The short answer is: Yes, dogs can eat catfish.
Fish is a healthy source of protein which is very important in a dogs diet. Please ensure that catfish is properly prepared before feeding to your dog as any small bones could cause your dog harm.
Dogs Can Eat Catfish
Catfish is rich in heart-healthy omega-3 fatty acids and makes a nice alternative for your dog who is probably getting tired of eating the same old food every day.
Fish is lean, relatively cheap and already used in many dog foods and catfish is no exception to those traits.
Fish is easy to prepare, and you can make their dinner at the same time you are making yours for the ultimate family meal.
Preparing Catfish for Your Dog
The main thing to worry about here is what you are adding to the fish.
Frying the catfish in too much oil, that may not be the best idea for your dog’s stomach and it could lead to issues such as GI upset.
Seasonings can be problematic and keep in mind any allergies your dog may have. But a clean piece of freshly steamed catfish fillet will provide more good than harm.
Just remember, just like we don’t want any fish bones in our cooked fish, neither do our dogs. Catfish bones are small, sharp, and can cause a choking hazard, so don't forget to completely de-bone and fillet the catfish.
Keep these thoughts in mind while preparing their fish, and your dog will make out just fine.
Learn How to Fillet a Catfish
Can Dogs Eat Raw Catfish?
Unless your dog is a sushi nut, you should probably cook the fish. According to the FDA, raw fish can cause illness in dogs in some cases as it may contain Salmonella or Listeria monocytogenes.
Cooking your fish is also safer for other members of your family to be around.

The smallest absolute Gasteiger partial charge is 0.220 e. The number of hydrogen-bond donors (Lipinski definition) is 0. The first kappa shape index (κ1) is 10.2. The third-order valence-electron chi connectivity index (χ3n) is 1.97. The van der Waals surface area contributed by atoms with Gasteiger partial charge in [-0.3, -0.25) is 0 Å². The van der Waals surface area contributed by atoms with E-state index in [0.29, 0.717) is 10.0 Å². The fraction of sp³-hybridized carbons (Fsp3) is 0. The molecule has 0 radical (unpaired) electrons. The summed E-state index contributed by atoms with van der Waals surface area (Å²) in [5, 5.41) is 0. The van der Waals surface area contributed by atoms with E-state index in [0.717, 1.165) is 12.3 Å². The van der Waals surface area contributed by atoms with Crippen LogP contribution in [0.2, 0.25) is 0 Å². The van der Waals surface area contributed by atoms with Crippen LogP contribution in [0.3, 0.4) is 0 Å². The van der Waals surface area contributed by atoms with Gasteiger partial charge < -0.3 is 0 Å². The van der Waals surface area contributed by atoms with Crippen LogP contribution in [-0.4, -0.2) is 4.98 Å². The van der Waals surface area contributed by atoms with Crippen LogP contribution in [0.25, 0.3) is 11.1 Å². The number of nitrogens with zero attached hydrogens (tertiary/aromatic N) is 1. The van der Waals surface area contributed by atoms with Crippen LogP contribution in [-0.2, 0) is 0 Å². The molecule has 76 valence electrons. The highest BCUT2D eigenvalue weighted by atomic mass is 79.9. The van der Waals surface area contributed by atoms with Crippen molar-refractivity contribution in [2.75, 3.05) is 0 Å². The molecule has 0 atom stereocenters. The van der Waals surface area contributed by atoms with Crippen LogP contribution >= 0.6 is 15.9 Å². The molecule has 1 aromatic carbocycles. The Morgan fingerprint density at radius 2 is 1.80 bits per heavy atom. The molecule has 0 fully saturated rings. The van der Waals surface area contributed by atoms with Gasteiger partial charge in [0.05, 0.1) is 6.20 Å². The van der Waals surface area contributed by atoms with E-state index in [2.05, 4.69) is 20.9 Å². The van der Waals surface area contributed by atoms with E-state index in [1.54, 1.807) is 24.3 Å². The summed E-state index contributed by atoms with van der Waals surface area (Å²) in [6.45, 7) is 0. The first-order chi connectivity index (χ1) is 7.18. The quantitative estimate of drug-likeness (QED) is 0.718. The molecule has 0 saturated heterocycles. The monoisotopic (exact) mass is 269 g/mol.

There are some schools of thought where raw fish is perfectly fine for your mutt, but I lean towards the conservative side when it comes to my dog’s health.
If you are interested in including raw fish into your dog’s diet, I would do more research before diving in.
Low in Mercury
Regardless of who’s mouth, the fish is going into, all fish contain a trace amount of mercury. Fish don’t usually down a glass of mercury with every meal, but they can accumulate it over their lifespan.
A general rule is the larger and the longer the species of fish lives, the more time they’ve had to accumulate mercury.
Catfish can live for a long time but do come in on the low end when it comes to mercury concerns. According to Consumer Reports, catfish is considered as a low mercury fish.
If you are buying catfish from a fish farm, mercury should not be an issue. Fortunately, catfish farms are very common.
To be in the safe side, be sure to avoid fish that are commonly high in mercury like King Mackerel, Marlin and Swordfish.
Overall, Catfish is a great addition to your dog’s diet. It is healthy, cheap, and easy to prepare…kinda of like the perfect spouse. But just be sure to serve it without spices, oils, and fish bones and your dog will surely thank you.
I mean they eat dried dog food most of the time, so the culinary bar is already set pretty low. But your dog is a good dog, might as well reward them!
Bon Appétit (and that’s Bon, not bone).
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